He Has No Desire for Sex. What If His Libido Doesn’t Return?

Brian Rzepczynski

Written by: Brian Rzepczynski

Brian Rzepczynski

Dr. Brian Rzepczynski, DHS, MSW, is “The Gay Love Coach." To sign up for the FREE Gay Love Coach Newsletter filled with dating and relationship tips and skills for gay singles and couples, as well as to check out current coaching groups, programs and teleclasses, please visit www.TheGayLoveCoach.com.

Edited by: Lillian Castro

Lillian Castro

Lillian Guevara-Castro brings more than 30 years of journalism experience to ensure DatingAdvice articles and reports have been edited for overall clarity, accuracy, and reader engagement.

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Reader Question:

I’ve been with my current boyfriend for a little more than six months. He is HIV positive and I love him.

When it comes to the bedroom, he tells me he’s tired from working all day. Alternatively, if I try to come on to him, I usually get pushed away. He tells me his HIV meds take away his desire to have sex.

What if his libido doesn’t return? Maybe he’s just not sexually attracted to me.

We have had sex several times, and when he is able to maintain an erection, it’s great. However, I’m a little confused since he tells me it’s his HIV meds that are causing his ED and not me. Then why can I get him hard when I’m giving him head but as soon as he tries to put himself inside of me, he starts to go soft?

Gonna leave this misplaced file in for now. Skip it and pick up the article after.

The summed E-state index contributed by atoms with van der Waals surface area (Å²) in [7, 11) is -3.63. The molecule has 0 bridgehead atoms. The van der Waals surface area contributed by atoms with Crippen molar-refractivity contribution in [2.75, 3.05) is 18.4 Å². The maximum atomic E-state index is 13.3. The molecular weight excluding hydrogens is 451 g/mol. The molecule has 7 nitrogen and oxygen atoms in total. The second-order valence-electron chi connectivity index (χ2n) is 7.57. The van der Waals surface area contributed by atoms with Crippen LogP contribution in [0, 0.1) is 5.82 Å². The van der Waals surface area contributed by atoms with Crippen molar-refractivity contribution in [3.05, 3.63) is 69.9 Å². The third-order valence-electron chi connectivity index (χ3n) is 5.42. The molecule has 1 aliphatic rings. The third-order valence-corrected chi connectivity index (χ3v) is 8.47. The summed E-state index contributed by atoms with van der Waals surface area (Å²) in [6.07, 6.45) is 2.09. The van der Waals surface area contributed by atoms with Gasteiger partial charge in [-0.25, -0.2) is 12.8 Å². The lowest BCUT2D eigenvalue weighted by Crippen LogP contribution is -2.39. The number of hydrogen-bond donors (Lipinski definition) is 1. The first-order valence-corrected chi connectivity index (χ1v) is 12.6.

If the problem is his meds, then maybe sex can return to normal. However, if it’s me and he’s just trying to keep from hurting my feelings, what then?

-Patrick (South Carolina)

Brian Rzepczynski’s Answer:

Hi Patrick!

The most important thing for you to hold on to here is that this is not your fault and likely has nothing to do with his attraction for you.

From your description, it sounds like he’s very invested in his relationship with you and is concerned about your feelings. If he wasn’t into you, the compassion and empathy would be missing.

The biological and psychological implications HIV can have on a person’s sexuality are extremely complex, and decreased libido and erectile difficulties can be one aversive side effect to HIV medications.

The stimulation of oral sex often helps with erection, but from the moment the penis leaves the mouth to penetrate the partner’s back-end, the erection can quickly subside, particularly when condoms are being used.

In addition, there could be a lot going on in your partner’s head during sex, which can distract from his arousal.

Fears of infecting you, low self-esteem, body image issues surrounding his HIV status and fears about being able to perform can create anxiety that is an instant hard-on killer.

Especially if he knows you’re worried and unsatisfied about your sex life, this can create a lot of pressure that can interfere with his ability to relax and enjoy being with you.

My advice is to take the emphasis off the performance aspects of sex and focus more on being sensual with each other.

This will reduce the buzzkill of anxiety and allow each of you to enjoy being fully in the moment with each other and to experience the sensations of your foreplay and mounting desire. You’ll be amazed at what can happen if you remove those barriers.

Take it slow and take the pressure out of it. Intimacy and judgments about performance don’t coexist. Best wishes!

Dr. Brian


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